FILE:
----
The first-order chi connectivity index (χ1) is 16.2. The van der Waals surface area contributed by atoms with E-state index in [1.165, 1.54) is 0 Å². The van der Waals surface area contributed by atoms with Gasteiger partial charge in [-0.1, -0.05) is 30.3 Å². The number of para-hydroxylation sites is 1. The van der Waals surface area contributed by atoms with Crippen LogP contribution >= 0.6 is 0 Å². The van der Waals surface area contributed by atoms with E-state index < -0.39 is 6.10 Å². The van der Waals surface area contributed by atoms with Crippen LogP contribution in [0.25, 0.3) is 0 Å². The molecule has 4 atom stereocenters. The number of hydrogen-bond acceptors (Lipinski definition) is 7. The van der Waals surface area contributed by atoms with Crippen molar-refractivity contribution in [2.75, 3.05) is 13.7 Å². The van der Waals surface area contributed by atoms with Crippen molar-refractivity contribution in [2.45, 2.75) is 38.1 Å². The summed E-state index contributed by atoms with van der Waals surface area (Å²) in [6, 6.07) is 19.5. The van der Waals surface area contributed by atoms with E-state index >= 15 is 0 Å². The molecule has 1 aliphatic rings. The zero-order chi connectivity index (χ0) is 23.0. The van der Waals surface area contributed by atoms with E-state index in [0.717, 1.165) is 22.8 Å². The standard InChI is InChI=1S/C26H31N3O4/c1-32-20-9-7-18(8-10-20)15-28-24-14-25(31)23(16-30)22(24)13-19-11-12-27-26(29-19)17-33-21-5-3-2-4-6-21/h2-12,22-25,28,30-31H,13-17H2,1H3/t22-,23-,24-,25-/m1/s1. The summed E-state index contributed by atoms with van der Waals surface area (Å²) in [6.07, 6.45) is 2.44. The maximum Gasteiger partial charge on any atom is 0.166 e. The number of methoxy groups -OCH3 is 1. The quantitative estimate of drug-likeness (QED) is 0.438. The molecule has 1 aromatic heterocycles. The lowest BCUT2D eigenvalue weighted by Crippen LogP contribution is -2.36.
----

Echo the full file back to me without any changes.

The first-order chi connectivity index (χ1) is 16.2. The van der Waals surface area contributed by atoms with E-state index in [1.165, 1.54) is 0 Å². The van der Waals surface area contributed by atoms with Gasteiger partial charge in [-0.1, -0.05) is 30.3 Å². The number of para-hydroxylation sites is 1. The van der Waals surface area contributed by atoms with Crippen LogP contribution >= 0.6 is 0 Å². The van der Waals surface area contributed by atoms with E-state index < -0.39 is 6.10 Å². The van der Waals surface area contributed by atoms with Crippen LogP contribution in [0.25, 0.3) is 0 Å². The molecule has 4 atom stereocenters. The number of hydrogen-bond acceptors (Lipinski definition) is 7. The van der Waals surface area contributed by atoms with Crippen molar-refractivity contribution in [2.75, 3.05) is 13.7 Å². The van der Waals surface area contributed by atoms with Crippen molar-refractivity contribution in [2.45, 2.75) is 38.1 Å². The summed E-state index contributed by atoms with van der Waals surface area (Å²) in [6, 6.07) is 19.5. The van der Waals surface area contributed by atoms with E-state index >= 15 is 0 Å². The molecule has 1 aliphatic rings. The zero-order chi connectivity index (χ0) is 23.0. The van der Waals surface area contributed by atoms with E-state index in [0.717, 1.165) is 22.8 Å². The standard InChI is InChI=1S/C26H31N3O4/c1-32-20-9-7-18(8-10-20)15-28-24-14-25(31)23(16-30)22(24)13-19-11-12-27-26(29-19)17-33-21-5-3-2-4-6-21/h2-12,22-25,28,30-31H,13-17H2,1H3/t22-,23-,24-,25-/m1/s1. The summed E-state index contributed by atoms with van der Waals surface area (Å²) in [6.07, 6.45) is 2.44. The maximum Gasteiger partial charge on any atom is 0.166 e. The number of methoxy groups -OCH3 is 1. The quantitative estimate of drug-likeness (QED) is 0.438. The molecule has 1 aromatic heterocycles. The lowest BCUT2D eigenvalue weighted by Crippen LogP contribution is -2.36.